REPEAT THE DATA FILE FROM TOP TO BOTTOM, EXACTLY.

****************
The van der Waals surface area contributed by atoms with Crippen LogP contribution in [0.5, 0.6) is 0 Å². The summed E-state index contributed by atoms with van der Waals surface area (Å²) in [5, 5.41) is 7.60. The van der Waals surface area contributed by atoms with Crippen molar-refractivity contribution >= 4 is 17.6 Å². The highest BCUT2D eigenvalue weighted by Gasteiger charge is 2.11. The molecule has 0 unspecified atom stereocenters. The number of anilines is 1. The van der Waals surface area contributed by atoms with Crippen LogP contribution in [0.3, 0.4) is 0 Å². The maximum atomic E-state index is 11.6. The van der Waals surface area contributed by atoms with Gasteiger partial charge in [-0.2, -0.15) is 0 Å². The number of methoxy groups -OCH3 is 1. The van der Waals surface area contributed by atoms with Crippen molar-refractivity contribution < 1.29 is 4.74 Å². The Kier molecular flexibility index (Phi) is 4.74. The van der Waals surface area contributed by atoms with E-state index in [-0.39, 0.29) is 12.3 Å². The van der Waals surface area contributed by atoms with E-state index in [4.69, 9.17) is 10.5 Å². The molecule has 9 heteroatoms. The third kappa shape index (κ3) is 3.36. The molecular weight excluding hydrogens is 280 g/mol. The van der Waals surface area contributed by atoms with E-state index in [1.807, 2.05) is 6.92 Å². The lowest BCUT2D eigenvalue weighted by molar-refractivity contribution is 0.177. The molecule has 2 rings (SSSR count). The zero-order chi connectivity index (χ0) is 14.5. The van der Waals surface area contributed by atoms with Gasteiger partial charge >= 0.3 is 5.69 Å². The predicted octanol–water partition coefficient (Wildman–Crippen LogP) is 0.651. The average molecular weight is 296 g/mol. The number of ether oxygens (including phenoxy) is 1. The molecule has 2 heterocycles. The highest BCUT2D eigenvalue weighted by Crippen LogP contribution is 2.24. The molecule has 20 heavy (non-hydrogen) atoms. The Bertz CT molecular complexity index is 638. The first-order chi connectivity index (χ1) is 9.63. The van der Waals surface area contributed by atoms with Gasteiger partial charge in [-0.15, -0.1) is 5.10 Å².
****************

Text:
The van der Waals surface area contributed by atoms with Crippen LogP contribution in [0.5, 0.6) is 0 Å². The summed E-state index contributed by atoms with van der Waals surface area (Å²) in [5, 5.41) is 7.60. The van der Waals surface area contributed by atoms with Crippen molar-refractivity contribution >= 4 is 17.6 Å². The highest BCUT2D eigenvalue weighted by Gasteiger charge is 2.11. The molecule has 0 unspecified atom stereocenters. The number of anilines is 1. The van der Waals surface area contributed by atoms with Crippen LogP contribution in [0.3, 0.4) is 0 Å². The maximum atomic E-state index is 11.6. The van der Waals surface area contributed by atoms with Gasteiger partial charge in [-0.2, -0.15) is 0 Å². The number of methoxy groups -OCH3 is 1. The van der Waals surface area contributed by atoms with Crippen molar-refractivity contribution < 1.29 is 4.74 Å². The Kier molecular flexibility index (Phi) is 4.74. The van der Waals surface area contributed by atoms with E-state index in [-0.39, 0.29) is 12.3 Å². The van der Waals surface area contributed by atoms with E-state index in [4.69, 9.17) is 10.5 Å². The molecule has 9 heteroatoms. The third kappa shape index (κ3) is 3.36. The molecular weight excluding hydrogens is 280 g/mol. The van der Waals surface area contributed by atoms with E-state index in [1.807, 2.05) is 6.92 Å². The lowest BCUT2D eigenvalue weighted by molar-refractivity contribution is 0.177. The molecule has 2 rings (SSSR count). The zero-order chi connectivity index (χ0) is 14.5. The van der Waals surface area contributed by atoms with Gasteiger partial charge >= 0.3 is 5.69 Å². The predicted octanol–water partition coefficient (Wildman–Crippen LogP) is 0.651. The average molecular weight is 296 g/mol. The number of ether oxygens (including phenoxy) is 1. The molecule has 2 heterocycles. The highest BCUT2D eigenvalue weighted by Crippen LogP contribution is 2.24. The molecule has 20 heavy (non-hydrogen) atoms. The Bertz CT molecular complexity index is 638. The first-order chi connectivity index (χ1) is 9.63. The van der Waals surface area contributed by atoms with Gasteiger partial charge in [-0.15, -0.1) is 5.10 Å².